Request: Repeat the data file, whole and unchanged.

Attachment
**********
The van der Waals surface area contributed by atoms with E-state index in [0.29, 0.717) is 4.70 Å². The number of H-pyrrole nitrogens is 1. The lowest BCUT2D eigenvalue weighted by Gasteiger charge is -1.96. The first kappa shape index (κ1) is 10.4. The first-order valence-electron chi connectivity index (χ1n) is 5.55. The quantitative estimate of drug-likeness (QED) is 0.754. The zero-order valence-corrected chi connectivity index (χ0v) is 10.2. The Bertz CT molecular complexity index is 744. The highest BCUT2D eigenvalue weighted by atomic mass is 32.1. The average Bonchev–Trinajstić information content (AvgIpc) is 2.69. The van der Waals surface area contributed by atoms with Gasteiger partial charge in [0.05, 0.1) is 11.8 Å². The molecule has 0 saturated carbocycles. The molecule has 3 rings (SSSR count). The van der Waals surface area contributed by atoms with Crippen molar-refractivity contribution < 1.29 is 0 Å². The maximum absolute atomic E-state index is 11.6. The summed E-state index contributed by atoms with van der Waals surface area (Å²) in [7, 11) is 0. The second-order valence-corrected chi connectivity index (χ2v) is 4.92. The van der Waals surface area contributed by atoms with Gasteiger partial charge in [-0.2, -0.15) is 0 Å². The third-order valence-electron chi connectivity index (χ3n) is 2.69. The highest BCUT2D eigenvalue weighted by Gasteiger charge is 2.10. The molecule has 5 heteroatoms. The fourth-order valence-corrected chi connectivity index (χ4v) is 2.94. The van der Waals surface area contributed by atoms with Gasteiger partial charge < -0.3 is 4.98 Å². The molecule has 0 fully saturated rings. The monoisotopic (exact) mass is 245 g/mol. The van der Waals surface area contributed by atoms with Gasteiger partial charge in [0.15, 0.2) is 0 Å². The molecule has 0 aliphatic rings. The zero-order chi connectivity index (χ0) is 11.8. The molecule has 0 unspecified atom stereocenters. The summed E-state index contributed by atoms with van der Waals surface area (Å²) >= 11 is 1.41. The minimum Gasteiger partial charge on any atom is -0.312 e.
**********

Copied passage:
The van der Waals surface area contributed by atoms with E-state index in [0.29, 0.717) is 4.70 Å². The number of H-pyrrole nitrogens is 1. The lowest BCUT2D eigenvalue weighted by Gasteiger charge is -1.96. The first kappa shape index (κ1) is 10.4. The first-order valence-electron chi connectivity index (χ1n) is 5.55. The quantitative estimate of drug-likeness (QED) is 0.754. The zero-order valence-corrected chi connectivity index (χ0v) is 10.2. The Bertz CT molecular complexity index is 744. The highest BCUT2D eigenvalue weighted by atomic mass is 32.1. The average Bonchev–Trinajstić information content (AvgIpc) is 2.69. The van der Waals surface area contributed by atoms with Gasteiger partial charge in [0.05, 0.1) is 11.8 Å². The molecule has 0 saturated carbocycles. The molecule has 3 rings (SSSR count). The van der Waals surface area contributed by atoms with Crippen molar-refractivity contribution < 1.29 is 0 Å². The maximum absolute atomic E-state index is 11.6. The summed E-state index contributed by atoms with van der Waals surface area (Å²) in [7, 11) is 0. The second-order valence-corrected chi connectivity index (χ2v) is 4.92. The van der Waals surface area contributed by atoms with Gasteiger partial charge in [-0.2, -0.15) is 0 Å². The third-order valence-electron chi connectivity index (χ3n) is 2.69. The highest BCUT2D eigenvalue weighted by Gasteiger charge is 2.10. The molecule has 5 heteroatoms. The fourth-order valence-corrected chi connectivity index (χ4v) is 2.94. The van der Waals surface area contributed by atoms with Gasteiger partial charge < -0.3 is 4.98 Å². The molecule has 0 fully saturated rings. The monoisotopic (exact) mass is 245 g/mol. The van der Waals surface area contributed by atoms with Gasteiger partial charge in [0.15, 0.2) is 0 Å². The molecule has 0 aliphatic rings. The zero-order chi connectivity index (χ0) is 11.8. The molecule has 0 unspecified atom stereocenters. The summed E-state index contributed by atoms with van der Waals surface area (Å²) >= 11 is 1.41. The minimum Gasteiger partial charge on any atom is -0.312 e.